A little community in northern Granville County could possibly be getting a unwanted name change, all thanks to newly planted state signage – and Google maps.
North Carolina Room specialist and local historian Mark Pace told the story of Jonathan’s Crossroads, named for the nearby creek of the same name. It seems that the state put up signs incorrectly identifying the area as Johnson’s Crossroads and Johnson’s Creek.
Once it’s in cyberspace, Pace said, the name could stick.
There are many communities all across the Old Granville County area – comprised of what is now Vance, Granville, Warren and Franklin counties – that have interesting name origins. Pace and Bill Harris talked about how some of those places got their names on Thursday’s tri-weekly history segment of Town Talk.
To be sure, many communities were named for prominent families in the area – Gillburg was named for James and David Gill, whose estate stood near the site of the prison there. But Gillburg also was known as Crack Rock, because there had been a school there by the same name.
Once known as Nutbush, Williamsborough in Vance County was renamed for John Williams , who was a member of the Continental Congress and later a U.S. Supreme Court Justice. Townsville honors the family that gave land for the railroad to come through. And Henderson is named for Leonard Henderson.
The community known as Bobbitt, once called Five Points, was named for Patrick Bobbitt.
But Oxford gets its name from the plantation owned by a man called Samuel Benton, who convinced civic leaders in the area known as Merrittsville back in the 1760’s to build the county courthouse on his property. He subsequently went into the real estate business, selling land that would become known as Oxford.
“Sometimes we know the origins of these communities’ names,” Pace said. But sometimes the origin of the name has been forgotten over time.
Seth was the original name for the Granville County area known as Cornwall. But why did its name change? Pace can only presume it’s an homage to the Cornwall in England.
And not too far from Cornwall – between Cornwall Road and Hwy 15 – is the teeny tiny area of Gela. There’s a town in Sicily, Italy with the same name. But how did the name of an old Greco Roman town find its way to rural Granville County?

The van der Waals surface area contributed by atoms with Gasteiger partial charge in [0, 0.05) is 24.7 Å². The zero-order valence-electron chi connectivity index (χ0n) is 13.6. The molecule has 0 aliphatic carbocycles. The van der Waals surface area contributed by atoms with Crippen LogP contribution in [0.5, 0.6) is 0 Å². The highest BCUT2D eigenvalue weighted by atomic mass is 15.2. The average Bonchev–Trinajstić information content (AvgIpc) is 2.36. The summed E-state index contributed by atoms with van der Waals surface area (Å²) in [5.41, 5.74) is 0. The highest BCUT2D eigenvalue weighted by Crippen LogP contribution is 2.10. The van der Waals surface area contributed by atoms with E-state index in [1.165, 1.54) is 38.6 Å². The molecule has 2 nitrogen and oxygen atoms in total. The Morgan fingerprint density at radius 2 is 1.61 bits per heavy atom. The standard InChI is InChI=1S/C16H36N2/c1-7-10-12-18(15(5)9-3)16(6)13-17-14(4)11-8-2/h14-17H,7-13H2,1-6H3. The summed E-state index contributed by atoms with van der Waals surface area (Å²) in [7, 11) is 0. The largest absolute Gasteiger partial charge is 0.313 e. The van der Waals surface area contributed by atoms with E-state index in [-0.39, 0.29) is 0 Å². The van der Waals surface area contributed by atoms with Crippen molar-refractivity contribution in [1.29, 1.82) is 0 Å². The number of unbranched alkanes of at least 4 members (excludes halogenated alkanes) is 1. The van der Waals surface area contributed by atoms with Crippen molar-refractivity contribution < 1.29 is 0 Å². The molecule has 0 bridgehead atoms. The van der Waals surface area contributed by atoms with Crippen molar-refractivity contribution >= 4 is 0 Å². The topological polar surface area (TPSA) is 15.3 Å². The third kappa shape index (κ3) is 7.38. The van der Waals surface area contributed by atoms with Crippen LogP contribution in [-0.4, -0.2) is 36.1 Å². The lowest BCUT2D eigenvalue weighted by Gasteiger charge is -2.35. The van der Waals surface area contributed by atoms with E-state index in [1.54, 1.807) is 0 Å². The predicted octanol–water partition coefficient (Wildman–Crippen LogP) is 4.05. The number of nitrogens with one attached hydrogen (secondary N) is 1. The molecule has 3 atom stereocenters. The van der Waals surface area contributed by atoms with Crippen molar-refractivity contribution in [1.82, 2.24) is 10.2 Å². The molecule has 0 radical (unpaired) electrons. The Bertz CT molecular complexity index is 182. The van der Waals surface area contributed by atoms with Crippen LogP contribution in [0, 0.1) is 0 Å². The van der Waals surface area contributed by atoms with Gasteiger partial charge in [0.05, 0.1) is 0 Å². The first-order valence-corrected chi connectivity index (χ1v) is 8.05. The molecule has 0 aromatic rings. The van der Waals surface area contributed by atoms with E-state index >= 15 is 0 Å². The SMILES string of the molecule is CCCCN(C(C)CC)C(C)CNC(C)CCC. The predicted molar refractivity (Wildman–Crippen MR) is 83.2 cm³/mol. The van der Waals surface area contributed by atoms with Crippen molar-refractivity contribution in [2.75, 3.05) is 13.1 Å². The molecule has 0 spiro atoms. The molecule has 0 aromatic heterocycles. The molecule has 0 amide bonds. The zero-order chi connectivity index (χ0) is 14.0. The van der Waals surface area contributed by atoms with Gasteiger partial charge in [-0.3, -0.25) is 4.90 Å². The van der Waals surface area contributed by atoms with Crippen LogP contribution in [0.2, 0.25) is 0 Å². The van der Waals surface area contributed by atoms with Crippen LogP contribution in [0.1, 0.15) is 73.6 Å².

Then there’s Alert in Franklin County – but if you don’t put the emphasis on the A, folks will know you aren’t from around here.
The location of post offices had something to do with names of towns and communities. Epsom, near the Franklin-Vance line, reportedly got its name when a group of folks were discussing names for the spot where the post office would be located. The area once known as Duke had to change its name because there already was a post somewhere else with the same name. The discussion took place in the community store, and one person suggested Epsom after noticing the container of Epsom Salts nearby.
At that time, it was popular to give towns names that had a positive or progressive spin. And Epsom Salts, with its health benefits, sounded like as good a name as any, Pace said.
The crossroads called Midway in Granville County got its name because it was halfway between Williamsborough and Oxford. But its name got changed to Dexter because someone had a friend with that first name. It sounded upbeat, Pace said, but more importantly, there was no other town called Dexter that had a post office.
Middleburg in Vance County is so named because it was middleway between Raleigh and Gaston, two main points on the railroad.
Leonard F. Dean published a gazeteer in 2011 of the local area that contains a wealth of information, including some of those lesser known or almost forgotten names of communities.
“I don’t reshelve that book,” Pace said. “People use it every day.” He leaves it along with an atlas for library patrons conducting research of one sort or another.
The gazeteer contains information about family homeplaces, along with references to the many creeks that often are mentioned in deeds to denote property boundaries.
Dean’s book is titled “Granville County North Carolina Gazetteer.”